Jets quarterback Josh McCown takes a timeout to huddle with Post columnist Steve Serby for some Q&A.
Q: What are you like in the huddle?
A: I try to stay pretty relaxed with the guys. Try to be as natural as I can to help guys get fired up, get motivated to play … remind any details, last-minute coaching points that I can remember for each guy. I try to keep it as smooth and upbeat as we can be, because it gives us the best chance to be successful.
Q: Do you crack jokes?
A: Oh yeah, all the time, ’cause I think the minute you can start smiling, you’re breathing better, you’re not anxious, you’ll see clearer and you’ll play smarter. So whether they laugh or not, I think it helps me (laugh).
Q: What is your funniest single huddle moment?
A: (Pause) Oh man. … Well, I’ve been in a lot of hurdles, you know … gol-lee. Against the Giants, I was in Arizona, and I ran for a first down, and Gibril Wilson and I kind of went head up. And I got up and I was all fired up and got a first down. And then kind of being like a little … disheveled … got back to the huddle, and we had wristband plays, and they called the play in, they called the number in, and so I’m like looking at it, but they were small print, I’m trying to read it, so I remember grabbing a guy, and we were just all laughing: “Read play No. 42 for me.” And I was like, “Does this say?” and he’s like, “Yeah yeah yeah, that’s the play, that’s the play,” and I was like, “All right great.” And we went on down and scored a touchdown.
Q: Describe your on-field mentality.
A: Calm, but fun.
Q: What makes you a leader? What makes guys gravitate to you?
A: I didn’t know they did (chuckle). I don’t know … hopefully just ’cause I care. I care about their careers and their life, and care about winning, care about wanting to help in any way I can.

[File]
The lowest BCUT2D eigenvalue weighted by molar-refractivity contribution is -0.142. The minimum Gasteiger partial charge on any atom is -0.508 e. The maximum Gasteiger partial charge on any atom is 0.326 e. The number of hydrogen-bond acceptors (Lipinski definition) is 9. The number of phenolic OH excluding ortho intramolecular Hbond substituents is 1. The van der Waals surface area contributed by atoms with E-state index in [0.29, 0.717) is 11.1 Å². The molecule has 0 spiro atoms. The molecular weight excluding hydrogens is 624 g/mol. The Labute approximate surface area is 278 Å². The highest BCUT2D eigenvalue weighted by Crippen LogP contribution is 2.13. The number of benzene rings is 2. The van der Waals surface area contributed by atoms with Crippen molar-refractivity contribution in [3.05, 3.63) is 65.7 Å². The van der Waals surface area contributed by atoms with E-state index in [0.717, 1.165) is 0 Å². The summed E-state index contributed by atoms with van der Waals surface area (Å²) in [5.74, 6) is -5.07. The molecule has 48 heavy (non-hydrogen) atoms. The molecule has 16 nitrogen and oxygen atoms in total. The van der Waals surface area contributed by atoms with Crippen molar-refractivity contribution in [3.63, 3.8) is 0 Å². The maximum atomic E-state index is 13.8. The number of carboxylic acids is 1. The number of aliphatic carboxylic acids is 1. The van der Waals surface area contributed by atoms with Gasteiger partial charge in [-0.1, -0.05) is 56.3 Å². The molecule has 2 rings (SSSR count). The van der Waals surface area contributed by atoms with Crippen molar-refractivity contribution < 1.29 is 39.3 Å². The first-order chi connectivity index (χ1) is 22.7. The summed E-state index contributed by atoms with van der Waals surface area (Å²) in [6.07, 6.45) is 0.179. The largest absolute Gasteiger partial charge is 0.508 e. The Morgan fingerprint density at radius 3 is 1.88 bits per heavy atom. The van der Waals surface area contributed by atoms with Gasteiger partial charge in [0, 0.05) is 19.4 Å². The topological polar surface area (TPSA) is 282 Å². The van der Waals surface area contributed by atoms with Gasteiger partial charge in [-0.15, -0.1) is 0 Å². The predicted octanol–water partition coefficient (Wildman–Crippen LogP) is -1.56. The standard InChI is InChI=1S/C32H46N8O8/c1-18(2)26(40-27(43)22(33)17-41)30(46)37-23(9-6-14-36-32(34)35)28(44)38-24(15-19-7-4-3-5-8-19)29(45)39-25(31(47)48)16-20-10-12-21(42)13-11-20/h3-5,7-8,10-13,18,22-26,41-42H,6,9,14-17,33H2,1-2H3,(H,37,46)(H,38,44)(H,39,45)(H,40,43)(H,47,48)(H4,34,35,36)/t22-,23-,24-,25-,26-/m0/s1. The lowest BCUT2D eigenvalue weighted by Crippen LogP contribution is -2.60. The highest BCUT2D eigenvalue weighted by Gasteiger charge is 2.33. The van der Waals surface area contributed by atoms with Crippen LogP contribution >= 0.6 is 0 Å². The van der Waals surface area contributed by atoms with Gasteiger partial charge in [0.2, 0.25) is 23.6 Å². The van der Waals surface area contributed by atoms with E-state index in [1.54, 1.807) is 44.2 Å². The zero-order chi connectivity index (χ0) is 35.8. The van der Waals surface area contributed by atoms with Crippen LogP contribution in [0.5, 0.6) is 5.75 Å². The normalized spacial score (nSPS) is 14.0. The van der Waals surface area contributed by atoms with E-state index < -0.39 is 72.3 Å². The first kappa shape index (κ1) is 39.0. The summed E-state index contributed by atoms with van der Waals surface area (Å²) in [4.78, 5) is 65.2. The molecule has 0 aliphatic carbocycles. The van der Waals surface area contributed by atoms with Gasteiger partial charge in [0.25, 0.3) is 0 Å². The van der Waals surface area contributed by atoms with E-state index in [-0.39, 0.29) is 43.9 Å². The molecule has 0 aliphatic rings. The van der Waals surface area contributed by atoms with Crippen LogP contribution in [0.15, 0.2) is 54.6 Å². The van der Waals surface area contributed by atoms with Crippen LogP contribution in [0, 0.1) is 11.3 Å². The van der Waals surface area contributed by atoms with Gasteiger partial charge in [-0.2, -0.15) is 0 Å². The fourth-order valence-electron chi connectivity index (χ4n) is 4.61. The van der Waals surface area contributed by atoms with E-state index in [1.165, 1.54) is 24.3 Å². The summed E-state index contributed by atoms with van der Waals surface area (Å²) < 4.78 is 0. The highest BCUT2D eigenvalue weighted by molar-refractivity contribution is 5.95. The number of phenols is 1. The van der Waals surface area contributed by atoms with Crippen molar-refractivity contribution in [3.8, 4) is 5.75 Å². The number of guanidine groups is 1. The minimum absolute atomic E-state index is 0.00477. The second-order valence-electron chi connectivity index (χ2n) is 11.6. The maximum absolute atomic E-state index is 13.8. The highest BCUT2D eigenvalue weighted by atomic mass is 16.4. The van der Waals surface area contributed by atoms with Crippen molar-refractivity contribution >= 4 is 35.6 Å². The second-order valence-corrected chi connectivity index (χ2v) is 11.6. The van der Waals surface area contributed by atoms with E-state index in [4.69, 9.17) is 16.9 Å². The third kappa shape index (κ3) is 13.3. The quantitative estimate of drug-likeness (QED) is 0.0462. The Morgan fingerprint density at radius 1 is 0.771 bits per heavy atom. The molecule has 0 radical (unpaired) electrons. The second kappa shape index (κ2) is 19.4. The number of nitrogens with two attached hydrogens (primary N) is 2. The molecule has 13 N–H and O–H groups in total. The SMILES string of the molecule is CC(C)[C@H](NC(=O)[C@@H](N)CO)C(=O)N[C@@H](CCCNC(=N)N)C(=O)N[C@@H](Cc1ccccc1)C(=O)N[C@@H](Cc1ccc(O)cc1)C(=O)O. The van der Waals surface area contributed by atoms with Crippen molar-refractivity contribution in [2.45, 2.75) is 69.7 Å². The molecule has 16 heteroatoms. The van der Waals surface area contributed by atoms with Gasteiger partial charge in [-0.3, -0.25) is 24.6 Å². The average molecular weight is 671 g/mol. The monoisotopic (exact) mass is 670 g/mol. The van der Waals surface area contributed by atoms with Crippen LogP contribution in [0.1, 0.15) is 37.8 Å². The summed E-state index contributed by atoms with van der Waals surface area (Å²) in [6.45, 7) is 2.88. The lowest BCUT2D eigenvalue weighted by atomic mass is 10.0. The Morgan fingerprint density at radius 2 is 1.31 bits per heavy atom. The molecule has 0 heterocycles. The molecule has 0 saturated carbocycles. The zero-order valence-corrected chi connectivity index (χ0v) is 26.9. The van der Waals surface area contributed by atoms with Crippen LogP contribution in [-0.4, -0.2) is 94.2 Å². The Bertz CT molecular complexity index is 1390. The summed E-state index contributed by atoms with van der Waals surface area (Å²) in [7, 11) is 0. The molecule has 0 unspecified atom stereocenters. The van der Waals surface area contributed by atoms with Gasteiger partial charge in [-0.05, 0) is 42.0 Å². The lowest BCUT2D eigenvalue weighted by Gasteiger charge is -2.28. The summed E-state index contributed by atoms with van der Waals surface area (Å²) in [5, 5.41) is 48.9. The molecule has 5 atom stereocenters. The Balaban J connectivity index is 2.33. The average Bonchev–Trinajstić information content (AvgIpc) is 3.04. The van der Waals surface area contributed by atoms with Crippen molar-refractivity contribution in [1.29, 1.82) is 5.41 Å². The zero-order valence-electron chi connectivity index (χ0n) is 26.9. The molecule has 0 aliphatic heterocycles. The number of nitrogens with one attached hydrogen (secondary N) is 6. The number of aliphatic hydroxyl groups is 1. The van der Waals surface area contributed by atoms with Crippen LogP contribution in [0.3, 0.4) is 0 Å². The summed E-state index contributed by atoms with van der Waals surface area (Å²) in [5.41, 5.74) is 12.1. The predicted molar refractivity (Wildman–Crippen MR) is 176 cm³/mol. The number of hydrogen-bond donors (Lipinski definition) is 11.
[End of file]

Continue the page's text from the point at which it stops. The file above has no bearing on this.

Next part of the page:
Q: What is the biggest obstacle you’ve had to overcome?
A: I guess the year I spent out of the league. The UFL was only a six-week or eight-week season, then the lockout was the following year, so a lot of time away from the NFL. That’s a mental grind, ’cause you have a vision of what you hope’s gonna happen versus what reality is and you’re grinding every day working out. But normal offseasons for the previous eight or nine years or whatever it was, I was working out knowing I was gonna play for this team. Whereas you’re working out, you don’t know what’s gonna happen. So sometimes that can be a challenge and a test to your focus.
Q: Did you worry that your NFL career could be over?
A: I dealt realistically, and that’s kind of what led me into high school coaching, was just, “OK, if this part of my life is done with, then I’m gonna take what I’ve learned in that and go serve in another capacity. So stepped into coaching, and if that door opens back up, then I’ll be ready, and just thankful that coaching, especially outside of the state of Texas, where you can volunteer coach, and that’s what I did in Charlotte [N.C.], I was able to work out in the day and coach in the afternoon.
Q: You and Al Davis shared the same birthday, July 4. Did you ever celebrate it with him?
A: (Laugh) Other than championships, I don’t feel like Mr. Davis celebrated very much of anything.
Q: Give me an Al Davis anecdote.
A: I remember watching him walk in and tell a guy, “You played all your snaps last year in college, you got all your sacks from the left side, and you had your left hand down. … Why are you putting your right hand down now?” He goes, “Put your left hand back down,” and he walked off. It was a great experience because it was somebody who was truly, truly passionate about his team.
Q: If you could pick the brain of any quarterback in history …